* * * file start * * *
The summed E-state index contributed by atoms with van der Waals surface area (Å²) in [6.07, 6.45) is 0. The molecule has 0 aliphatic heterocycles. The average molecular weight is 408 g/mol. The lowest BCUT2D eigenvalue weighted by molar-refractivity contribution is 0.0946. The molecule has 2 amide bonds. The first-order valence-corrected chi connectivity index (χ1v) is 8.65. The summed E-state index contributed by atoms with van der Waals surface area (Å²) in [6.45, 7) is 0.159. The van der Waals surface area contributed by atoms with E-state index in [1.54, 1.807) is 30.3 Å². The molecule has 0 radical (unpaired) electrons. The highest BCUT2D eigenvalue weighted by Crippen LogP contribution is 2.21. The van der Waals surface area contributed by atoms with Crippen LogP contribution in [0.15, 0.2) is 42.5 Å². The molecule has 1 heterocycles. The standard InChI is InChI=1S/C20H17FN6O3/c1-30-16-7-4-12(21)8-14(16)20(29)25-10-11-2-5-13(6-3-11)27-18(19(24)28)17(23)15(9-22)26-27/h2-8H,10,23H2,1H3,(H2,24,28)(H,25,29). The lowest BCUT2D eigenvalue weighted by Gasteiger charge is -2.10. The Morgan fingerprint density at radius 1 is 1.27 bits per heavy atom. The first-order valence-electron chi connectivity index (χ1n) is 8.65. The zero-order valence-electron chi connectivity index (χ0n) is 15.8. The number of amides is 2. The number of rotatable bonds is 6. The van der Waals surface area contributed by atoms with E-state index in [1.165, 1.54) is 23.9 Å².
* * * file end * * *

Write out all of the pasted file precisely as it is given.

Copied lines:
The summed E-state index contributed by atoms with van der Waals surface area (Å²) in [6.07, 6.45) is 0. The molecule has 0 aliphatic heterocycles. The average molecular weight is 408 g/mol. The lowest BCUT2D eigenvalue weighted by molar-refractivity contribution is 0.0946. The molecule has 2 amide bonds. The first-order valence-corrected chi connectivity index (χ1v) is 8.65. The summed E-state index contributed by atoms with van der Waals surface area (Å²) in [6.45, 7) is 0.159. The van der Waals surface area contributed by atoms with E-state index in [1.54, 1.807) is 30.3 Å². The molecule has 0 radical (unpaired) electrons. The highest BCUT2D eigenvalue weighted by Crippen LogP contribution is 2.21. The van der Waals surface area contributed by atoms with Crippen LogP contribution in [0.15, 0.2) is 42.5 Å². The molecule has 1 heterocycles. The standard InChI is InChI=1S/C20H17FN6O3/c1-30-16-7-4-12(21)8-14(16)20(29)25-10-11-2-5-13(6-3-11)27-18(19(24)28)17(23)15(9-22)26-27/h2-8H,10,23H2,1H3,(H2,24,28)(H,25,29). The lowest BCUT2D eigenvalue weighted by Gasteiger charge is -2.10. The Morgan fingerprint density at radius 1 is 1.27 bits per heavy atom. The first-order valence-electron chi connectivity index (χ1n) is 8.65. The zero-order valence-electron chi connectivity index (χ0n) is 15.8. The number of amides is 2. The number of rotatable bonds is 6. The van der Waals surface area contributed by atoms with E-state index in [1.165, 1.54) is 23.9 Å².